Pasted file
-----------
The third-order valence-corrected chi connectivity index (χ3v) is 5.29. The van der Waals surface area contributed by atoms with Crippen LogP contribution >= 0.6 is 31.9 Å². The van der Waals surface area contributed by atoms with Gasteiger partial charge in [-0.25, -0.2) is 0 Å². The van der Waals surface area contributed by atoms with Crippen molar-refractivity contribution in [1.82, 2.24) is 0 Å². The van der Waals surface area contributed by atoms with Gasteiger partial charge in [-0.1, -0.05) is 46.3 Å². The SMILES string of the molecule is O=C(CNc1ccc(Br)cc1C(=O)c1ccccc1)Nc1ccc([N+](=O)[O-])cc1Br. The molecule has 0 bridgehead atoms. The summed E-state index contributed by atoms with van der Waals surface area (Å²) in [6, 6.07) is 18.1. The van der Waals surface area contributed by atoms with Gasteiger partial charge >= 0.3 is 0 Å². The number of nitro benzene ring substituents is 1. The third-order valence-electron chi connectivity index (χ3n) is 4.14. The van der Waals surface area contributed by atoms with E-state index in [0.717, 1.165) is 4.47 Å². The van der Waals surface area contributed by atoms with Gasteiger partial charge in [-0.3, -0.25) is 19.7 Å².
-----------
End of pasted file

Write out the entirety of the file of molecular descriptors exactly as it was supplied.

The third-order valence-corrected chi connectivity index (χ3v) is 5.29. The van der Waals surface area contributed by atoms with Crippen LogP contribution >= 0.6 is 31.9 Å². The van der Waals surface area contributed by atoms with Gasteiger partial charge in [-0.25, -0.2) is 0 Å². The van der Waals surface area contributed by atoms with Crippen molar-refractivity contribution in [1.82, 2.24) is 0 Å². The van der Waals surface area contributed by atoms with Gasteiger partial charge in [-0.1, -0.05) is 46.3 Å². The SMILES string of the molecule is O=C(CNc1ccc(Br)cc1C(=O)c1ccccc1)Nc1ccc([N+](=O)[O-])cc1Br. The molecule has 0 bridgehead atoms. The summed E-state index contributed by atoms with van der Waals surface area (Å²) in [6, 6.07) is 18.1. The van der Waals surface area contributed by atoms with Gasteiger partial charge >= 0.3 is 0 Å². The number of nitro benzene ring substituents is 1. The third-order valence-electron chi connectivity index (χ3n) is 4.14. The van der Waals surface area contributed by atoms with E-state index in [0.717, 1.165) is 4.47 Å². The van der Waals surface area contributed by atoms with Gasteiger partial charge in [-0.3, -0.25) is 19.7 Å².